Smith was born on Christmas Eve 1947 in New York City to parents from the hamlet of Woodmere, Long Island. He attended Avon Old Farms School in Connecticut and fell in love with English literature. But it was a visit to the Museum of Modern Art during his college years in 1967 that inspired Smith’s decision to become a photographer. He saw works by Cartier-Bresson, André Kertész, and Dorothea Lange that stoked the creativity that had been burgeoning within him.
“My life was never the same again,” said Smith of the trip. “I looked at those pictures repeatedly, getting more and more excited, and saying and feeling to myself ‘I can do this. This is for me. This is my life.’”
After he graduated from the University of Virginia in 1970, much to his parents’ chagrin he earned a master’s degree in theology from Yale University, while minoring in photography under famed photojournalist and photographer Walker Evans.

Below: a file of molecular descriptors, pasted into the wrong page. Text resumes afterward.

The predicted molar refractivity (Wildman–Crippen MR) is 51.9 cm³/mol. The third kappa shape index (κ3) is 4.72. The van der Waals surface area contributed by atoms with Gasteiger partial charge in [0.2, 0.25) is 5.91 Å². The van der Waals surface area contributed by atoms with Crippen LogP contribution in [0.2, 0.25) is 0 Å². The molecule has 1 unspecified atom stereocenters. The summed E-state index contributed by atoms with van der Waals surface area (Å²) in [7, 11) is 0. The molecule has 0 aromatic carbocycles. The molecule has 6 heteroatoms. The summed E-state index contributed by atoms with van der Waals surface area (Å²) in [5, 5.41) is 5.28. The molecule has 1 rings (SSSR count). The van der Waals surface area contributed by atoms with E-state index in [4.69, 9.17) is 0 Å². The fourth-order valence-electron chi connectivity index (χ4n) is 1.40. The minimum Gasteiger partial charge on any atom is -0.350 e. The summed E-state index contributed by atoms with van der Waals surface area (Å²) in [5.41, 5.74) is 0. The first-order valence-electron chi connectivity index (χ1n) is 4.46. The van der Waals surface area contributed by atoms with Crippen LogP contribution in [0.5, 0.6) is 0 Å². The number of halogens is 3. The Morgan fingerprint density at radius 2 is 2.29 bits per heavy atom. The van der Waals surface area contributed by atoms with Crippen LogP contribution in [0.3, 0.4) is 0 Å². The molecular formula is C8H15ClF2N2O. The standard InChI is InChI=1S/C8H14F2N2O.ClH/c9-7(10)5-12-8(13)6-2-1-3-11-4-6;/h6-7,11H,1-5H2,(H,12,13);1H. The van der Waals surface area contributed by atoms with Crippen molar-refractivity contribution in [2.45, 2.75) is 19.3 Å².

But Smith got off to an auspicious start. Upon graduation, he received a Jerusalem Foundation Fellowship to document the diverse cultures in the Middle East. His images from the time are photojournalistic in style and reminiscent of the work of his teacher, Evans. Following this documentary phase, he was commissioned to take portraits of corporate leaders like the CEOs of H.J. Heinz, Merrill Lynch, and Northrop Grumman. From there, Smith found a calling in fashion photography, shooting for Bergdorf Goodman, Saks Fifth Avenue, and Neiman Marcus among many others, and forged long-term working relationships with W, Vanity Fair, New York magazine, The New York Times, and leading fashion publications throughout the ‘90s. Over time, Smith transitioned to more personal work, indulging his creativity fully, often shooting at his beloved Hudson River Valley home in Snedens Landing an hour outside Manhattan.
Smith’s work has gained the attention of curators around the country and is now included in the permanent collections of the Museum of Fine Art in Boston, the Philadelphia Museum of Art, Yale University Art Gallery, the Getty Museum, and many others.